The statistics from the Mississippi Employment Security Commission (MESC) are sobering: seven out of the 10 fastest growing job categories demand education beyond high school. But 83% of Mississippians do not have a college degree, and one in four adults doesn`t even have a high school diploma or GED.
“Our workforce is not adequately training for the jobs that are in the highest demand today and in the future,” said Jan Garrick, spokesperson for the MESC. “Everyone feels they deserve a good job. But the jobs people will be able to get will nowhere meet their expectations if they don`t get an education.”
According to a report by MESC, the top 10 jobs that will grow most rapidly are in the healthcare and computer fields. There are two things driving the jobs demand, Garrick said. The aging baby boom population is driving the healthcare jobs. The other is the fact Mississippi is finally catching up as far as computer-related jobs.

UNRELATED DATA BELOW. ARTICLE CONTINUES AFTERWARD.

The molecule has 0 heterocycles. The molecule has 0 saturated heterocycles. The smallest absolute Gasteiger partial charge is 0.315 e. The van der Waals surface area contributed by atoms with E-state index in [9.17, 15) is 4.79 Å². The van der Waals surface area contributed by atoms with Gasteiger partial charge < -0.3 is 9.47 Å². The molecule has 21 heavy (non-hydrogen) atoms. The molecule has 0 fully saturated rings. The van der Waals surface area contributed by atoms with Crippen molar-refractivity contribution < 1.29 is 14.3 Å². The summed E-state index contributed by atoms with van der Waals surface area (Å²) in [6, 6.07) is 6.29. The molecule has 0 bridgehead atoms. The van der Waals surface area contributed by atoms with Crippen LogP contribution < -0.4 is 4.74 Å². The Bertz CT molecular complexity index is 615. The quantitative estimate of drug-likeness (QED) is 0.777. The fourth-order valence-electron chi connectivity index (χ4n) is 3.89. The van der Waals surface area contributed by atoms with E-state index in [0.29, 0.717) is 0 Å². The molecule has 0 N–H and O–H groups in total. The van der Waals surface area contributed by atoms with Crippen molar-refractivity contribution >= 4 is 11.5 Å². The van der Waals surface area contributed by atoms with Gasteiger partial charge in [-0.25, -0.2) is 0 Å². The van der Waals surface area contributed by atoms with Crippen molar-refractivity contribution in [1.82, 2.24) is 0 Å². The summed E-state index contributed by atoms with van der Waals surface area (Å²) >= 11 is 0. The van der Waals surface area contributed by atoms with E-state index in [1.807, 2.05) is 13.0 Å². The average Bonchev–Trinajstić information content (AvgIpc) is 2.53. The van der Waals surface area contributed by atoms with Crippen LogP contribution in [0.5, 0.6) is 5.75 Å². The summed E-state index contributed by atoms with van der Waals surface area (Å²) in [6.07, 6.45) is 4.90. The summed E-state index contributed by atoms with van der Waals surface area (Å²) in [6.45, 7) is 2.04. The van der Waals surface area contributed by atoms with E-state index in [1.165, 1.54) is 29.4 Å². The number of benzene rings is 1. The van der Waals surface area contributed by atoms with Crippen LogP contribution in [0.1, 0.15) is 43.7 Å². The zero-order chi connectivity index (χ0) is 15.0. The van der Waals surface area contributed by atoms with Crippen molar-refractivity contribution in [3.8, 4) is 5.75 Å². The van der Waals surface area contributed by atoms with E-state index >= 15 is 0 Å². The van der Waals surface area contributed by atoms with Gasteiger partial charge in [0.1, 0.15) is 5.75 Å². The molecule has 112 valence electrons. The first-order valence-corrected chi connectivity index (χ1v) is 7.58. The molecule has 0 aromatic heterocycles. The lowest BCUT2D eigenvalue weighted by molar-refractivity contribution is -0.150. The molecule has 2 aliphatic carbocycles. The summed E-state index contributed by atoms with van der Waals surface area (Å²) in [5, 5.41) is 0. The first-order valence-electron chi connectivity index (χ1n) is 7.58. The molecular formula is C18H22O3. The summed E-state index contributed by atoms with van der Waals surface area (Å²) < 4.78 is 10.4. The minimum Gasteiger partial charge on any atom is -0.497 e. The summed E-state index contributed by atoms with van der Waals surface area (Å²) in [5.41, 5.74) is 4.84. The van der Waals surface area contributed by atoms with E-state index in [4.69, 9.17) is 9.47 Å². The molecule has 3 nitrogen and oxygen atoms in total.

“Before we had so many low-end manufacturing jobs, and now there are more jobs that are computer related,” Garrick said.
What is being done to train people for the types of jobs that are expected to be in the greatest demand? Dr. Wayne Stonecypher, executive director, State Board for Community and Junior Colleges, said the junior colleges provide a wide range of training in the areas of computers and healthcare.
“We have always tried to pride ourselves on meeting the local needs of citizens,” Stonecypher said. “Wherever the jobs are, you will see a fairly representative sample of community college programs to meet those needs – especially in computers and the health care area.”